Last year, when I judged Competition Dining’s Fire in the Triad chef challenge, I couldn’t wait to learn the evening’s secret ingredient.

My mind raced, and my mouth watered thinking of the possible local ingredients that could be selected: Old Mill of Guilford grits, Ashley Farms chicken, Goat Lady Dairy cheese, Neese’s sausage. The possibilities were deliciously endless.

So I was a bit startled when the ingredient turned out to be rabbit. Not a big consumer of game meat, I didn’t know what to expect. But save an unfortunate rabbit dessert, I was pleasantly surprised by the delicious, creative dishes.

When I was again asked to serve as a judge at this year’s Fire in the Triad competition, which runs through June 26 at the Empire Room in downtown Greensboro, I figured that odds were I’d be more likely to have grits than game as a secret ingredient.

Of course, I was wrong.

The Competition Dining series began eight years ago in Blowing Rock with the original competition, Fire on the Rock. Founded by Blowing Rock restaurateur Jimmy Crippen, the series pitted local chefs against each other in “Iron Chef”-style culinary battles, featuring a nightly secret ingredient.

Dishes are graded on a scale devised by Go Triad fine dining critic John Batchelor, ranking them from 0 to 5 on the basis of criteria such as aroma, creativity and execution.

The Competition Dining series was built on Fire on the Rock’s success, with competitions popping up in Wilmington (Fire on the Dock), Raleigh (Fire in the Triangle), Greensboro (Fire in the Triad) and later this year, Charlotte (Fire in the City). The Triad competition is in its second year.

Back in the Empire Room, I hung on emcee Crippen’s every word as he introduced the chefs from Winston-Salem’s Noble’s Grille and The Spring House and then made the second-most important announcement of the night: the secret ingredient. Would it be bacon, or maybe strawberries, as another diner at my table guessed?

Nope. It was ostrich.

This is part of the fun of Fire in the Triad. Not only do diners get the chance to sample the culinary skill of area chefs, but they also get the opportunity to step outside their comfort zones and try foods they might not ordinarily eat.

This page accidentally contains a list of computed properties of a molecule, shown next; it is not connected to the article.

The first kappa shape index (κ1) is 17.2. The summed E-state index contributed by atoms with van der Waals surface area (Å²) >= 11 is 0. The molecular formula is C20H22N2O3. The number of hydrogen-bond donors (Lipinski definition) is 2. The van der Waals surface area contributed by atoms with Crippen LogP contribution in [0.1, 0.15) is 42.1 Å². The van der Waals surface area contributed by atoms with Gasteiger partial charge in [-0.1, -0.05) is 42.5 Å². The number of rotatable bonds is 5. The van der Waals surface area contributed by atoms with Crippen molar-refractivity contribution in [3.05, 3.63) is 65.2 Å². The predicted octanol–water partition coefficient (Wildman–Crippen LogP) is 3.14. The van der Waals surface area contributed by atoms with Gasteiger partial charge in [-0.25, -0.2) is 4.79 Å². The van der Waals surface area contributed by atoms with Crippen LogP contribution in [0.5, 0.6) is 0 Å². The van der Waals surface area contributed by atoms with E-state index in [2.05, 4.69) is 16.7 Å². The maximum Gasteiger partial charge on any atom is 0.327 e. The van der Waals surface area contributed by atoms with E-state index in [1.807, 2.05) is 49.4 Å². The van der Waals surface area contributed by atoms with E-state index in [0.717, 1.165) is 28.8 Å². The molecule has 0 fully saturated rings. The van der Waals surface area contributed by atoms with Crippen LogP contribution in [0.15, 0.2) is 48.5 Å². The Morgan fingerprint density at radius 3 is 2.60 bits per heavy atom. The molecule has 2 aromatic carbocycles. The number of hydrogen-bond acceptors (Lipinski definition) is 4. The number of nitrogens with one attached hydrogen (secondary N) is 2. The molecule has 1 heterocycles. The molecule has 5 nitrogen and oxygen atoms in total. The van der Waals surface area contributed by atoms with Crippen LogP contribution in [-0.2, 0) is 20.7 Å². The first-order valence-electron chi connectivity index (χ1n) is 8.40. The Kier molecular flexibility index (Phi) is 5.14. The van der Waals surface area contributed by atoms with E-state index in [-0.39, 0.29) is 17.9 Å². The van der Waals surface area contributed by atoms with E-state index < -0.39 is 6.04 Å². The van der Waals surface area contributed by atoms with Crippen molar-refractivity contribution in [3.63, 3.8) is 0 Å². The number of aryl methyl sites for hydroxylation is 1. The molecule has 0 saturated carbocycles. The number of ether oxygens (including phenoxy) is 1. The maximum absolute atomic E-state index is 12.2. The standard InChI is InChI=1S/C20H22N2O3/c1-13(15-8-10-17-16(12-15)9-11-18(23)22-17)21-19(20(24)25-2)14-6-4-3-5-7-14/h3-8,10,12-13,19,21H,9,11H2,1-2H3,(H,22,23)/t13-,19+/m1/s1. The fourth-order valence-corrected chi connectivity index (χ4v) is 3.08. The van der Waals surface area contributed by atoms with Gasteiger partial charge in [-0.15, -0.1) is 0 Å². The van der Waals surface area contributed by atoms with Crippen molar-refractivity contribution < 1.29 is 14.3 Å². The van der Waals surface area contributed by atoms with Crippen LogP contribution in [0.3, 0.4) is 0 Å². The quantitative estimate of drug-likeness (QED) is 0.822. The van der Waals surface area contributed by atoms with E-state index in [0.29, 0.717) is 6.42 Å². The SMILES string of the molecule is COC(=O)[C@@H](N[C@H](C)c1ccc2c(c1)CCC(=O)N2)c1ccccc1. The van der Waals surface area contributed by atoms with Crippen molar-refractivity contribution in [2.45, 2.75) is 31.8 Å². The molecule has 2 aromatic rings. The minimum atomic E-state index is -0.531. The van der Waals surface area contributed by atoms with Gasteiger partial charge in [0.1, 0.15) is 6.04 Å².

Once the big announcement was made, it was time to eat. The first course — a composed salad featuring ostrich roulade, asparagus, beets and radish with a blueberry gastrique — was served. My fellow diners and I tentatively dug in. As we savored the first bites, we realized we all might be ostrich fans after all.

Each chef makes three dishes, and upon eating each course, diners get the chance to weigh in. Judging is done via smartphone (Competition Dining has its own judging app) or with old-fashioned paper and pen for those without a compatible device.

Five courses later, we arrived at the sixth and final dish of the night. So far, we’d escaped a meat dessert. Then the final dish was announced: devil’s food cake with cast iron cocoa ostrich, milk chocolate Chantilly and strawberry consommé.

The room collectively gasped: the dreaded meat dessert.

But in true Fire in the Triad fashion, this final dish was the biggest surprise of all — a sinfully rich dessert that artfully incorporated thin slivers of ostrich meat in a way that made us all wonder why we’d been so nervous.

Easily one of the best dishes of the night, it sealed victory for Chef John Bobby of Noble’s Grille.

Bellies full and minds opened, we departed with a new appreciation for the caliber of culinary talent in the Triad and a new affinity for some delicious, weird-looking birds.

Contact Jennifer Bringle at

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